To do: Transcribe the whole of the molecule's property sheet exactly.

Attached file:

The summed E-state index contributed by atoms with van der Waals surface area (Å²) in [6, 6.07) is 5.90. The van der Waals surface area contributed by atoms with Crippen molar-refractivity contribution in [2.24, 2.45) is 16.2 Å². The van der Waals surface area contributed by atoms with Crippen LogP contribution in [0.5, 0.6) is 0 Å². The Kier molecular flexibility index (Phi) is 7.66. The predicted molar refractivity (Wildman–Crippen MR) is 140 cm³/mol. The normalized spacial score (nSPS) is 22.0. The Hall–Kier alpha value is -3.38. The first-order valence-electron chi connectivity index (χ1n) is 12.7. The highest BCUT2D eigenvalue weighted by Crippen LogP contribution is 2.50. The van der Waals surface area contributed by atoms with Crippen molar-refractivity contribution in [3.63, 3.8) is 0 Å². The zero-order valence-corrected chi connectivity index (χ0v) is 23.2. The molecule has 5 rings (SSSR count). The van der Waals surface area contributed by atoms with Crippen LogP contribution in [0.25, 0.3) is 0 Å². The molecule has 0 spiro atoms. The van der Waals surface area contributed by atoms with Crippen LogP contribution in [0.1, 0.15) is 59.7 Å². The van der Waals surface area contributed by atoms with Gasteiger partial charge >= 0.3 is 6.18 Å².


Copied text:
The summed E-state index contributed by atoms with van der Waals surface area (Å²) in [6, 6.07) is 5.90. The van der Waals surface area contributed by atoms with Crippen molar-refractivity contribution in [2.24, 2.45) is 16.2 Å². The van der Waals surface area contributed by atoms with Crippen LogP contribution in [0.5, 0.6) is 0 Å². The Kier molecular flexibility index (Phi) is 7.66. The predicted molar refractivity (Wildman–Crippen MR) is 140 cm³/mol. The normalized spacial score (nSPS) is 22.0. The Hall–Kier alpha value is -3.38. The first-order valence-electron chi connectivity index (χ1n) is 12.7. The highest BCUT2D eigenvalue weighted by Crippen LogP contribution is 2.50. The van der Waals surface area contributed by atoms with Crippen molar-refractivity contribution in [3.63, 3.8) is 0 Å². The zero-order valence-corrected chi connectivity index (χ0v) is 23.2. The molecule has 5 rings (SSSR count). The van der Waals surface area contributed by atoms with Crippen LogP contribution in [0.25, 0.3) is 0 Å². The molecule has 0 spiro atoms. The van der Waals surface area contributed by atoms with Crippen LogP contribution in [0.1, 0.15) is 59.7 Å². The van der Waals surface area contributed by atoms with Gasteiger partial charge >= 0.3 is 6.18 Å².